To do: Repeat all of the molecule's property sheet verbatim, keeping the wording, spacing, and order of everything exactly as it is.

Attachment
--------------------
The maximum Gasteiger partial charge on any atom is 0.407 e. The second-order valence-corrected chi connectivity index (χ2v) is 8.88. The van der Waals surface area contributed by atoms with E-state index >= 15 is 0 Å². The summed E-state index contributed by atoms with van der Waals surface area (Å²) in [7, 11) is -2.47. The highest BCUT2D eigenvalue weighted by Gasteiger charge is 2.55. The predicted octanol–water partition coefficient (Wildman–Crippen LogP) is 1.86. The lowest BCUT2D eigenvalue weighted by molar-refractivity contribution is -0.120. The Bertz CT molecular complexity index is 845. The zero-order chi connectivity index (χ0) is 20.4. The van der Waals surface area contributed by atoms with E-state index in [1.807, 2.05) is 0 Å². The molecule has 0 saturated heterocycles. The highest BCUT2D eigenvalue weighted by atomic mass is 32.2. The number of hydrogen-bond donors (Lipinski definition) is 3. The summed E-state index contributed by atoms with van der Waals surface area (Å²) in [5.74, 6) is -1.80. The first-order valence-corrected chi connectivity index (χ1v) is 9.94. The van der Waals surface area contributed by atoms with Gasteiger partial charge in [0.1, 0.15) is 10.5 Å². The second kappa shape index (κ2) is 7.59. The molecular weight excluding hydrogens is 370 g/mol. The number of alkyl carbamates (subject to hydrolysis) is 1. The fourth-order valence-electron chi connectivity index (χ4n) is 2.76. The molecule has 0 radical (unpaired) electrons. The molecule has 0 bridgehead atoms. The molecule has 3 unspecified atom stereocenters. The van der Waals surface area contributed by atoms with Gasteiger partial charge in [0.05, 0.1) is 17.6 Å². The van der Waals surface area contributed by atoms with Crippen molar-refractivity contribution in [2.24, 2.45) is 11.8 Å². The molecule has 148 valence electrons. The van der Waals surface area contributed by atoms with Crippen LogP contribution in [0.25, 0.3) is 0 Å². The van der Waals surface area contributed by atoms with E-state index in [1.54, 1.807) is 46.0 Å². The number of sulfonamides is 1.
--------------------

The maximum Gasteiger partial charge on any atom is 0.407 e. The second-order valence-corrected chi connectivity index (χ2v) is 8.88. The van der Waals surface area contributed by atoms with E-state index >= 15 is 0 Å². The summed E-state index contributed by atoms with van der Waals surface area (Å²) in [7, 11) is -2.47. The highest BCUT2D eigenvalue weighted by Gasteiger charge is 2.55. The predicted octanol–water partition coefficient (Wildman–Crippen LogP) is 1.86. The lowest BCUT2D eigenvalue weighted by molar-refractivity contribution is -0.120. The Bertz CT molecular complexity index is 845. The zero-order chi connectivity index (χ0) is 20.4. The van der Waals surface area contributed by atoms with E-state index in [1.807, 2.05) is 0 Å². The molecule has 0 saturated heterocycles. The highest BCUT2D eigenvalue weighted by atomic mass is 32.2. The number of hydrogen-bond donors (Lipinski definition) is 3. The summed E-state index contributed by atoms with van der Waals surface area (Å²) in [5.74, 6) is -1.80. The first-order valence-corrected chi connectivity index (χ1v) is 9.94. The van der Waals surface area contributed by atoms with Gasteiger partial charge in [0.1, 0.15) is 10.5 Å². The second kappa shape index (κ2) is 7.59. The molecular weight excluding hydrogens is 370 g/mol. The number of alkyl carbamates (subject to hydrolysis) is 1. The fourth-order valence-electron chi connectivity index (χ4n) is 2.76. The molecule has 0 radical (unpaired) electrons. The molecule has 0 bridgehead atoms. The molecule has 3 unspecified atom stereocenters. The van der Waals surface area contributed by atoms with Gasteiger partial charge in [0.05, 0.1) is 17.6 Å². The van der Waals surface area contributed by atoms with Crippen molar-refractivity contribution in [2.24, 2.45) is 11.8 Å². The molecule has 148 valence electrons. The van der Waals surface area contributed by atoms with Crippen LogP contribution in [0.25, 0.3) is 0 Å². The van der Waals surface area contributed by atoms with E-state index in [1.54, 1.807) is 46.0 Å². The number of sulfonamides is 1.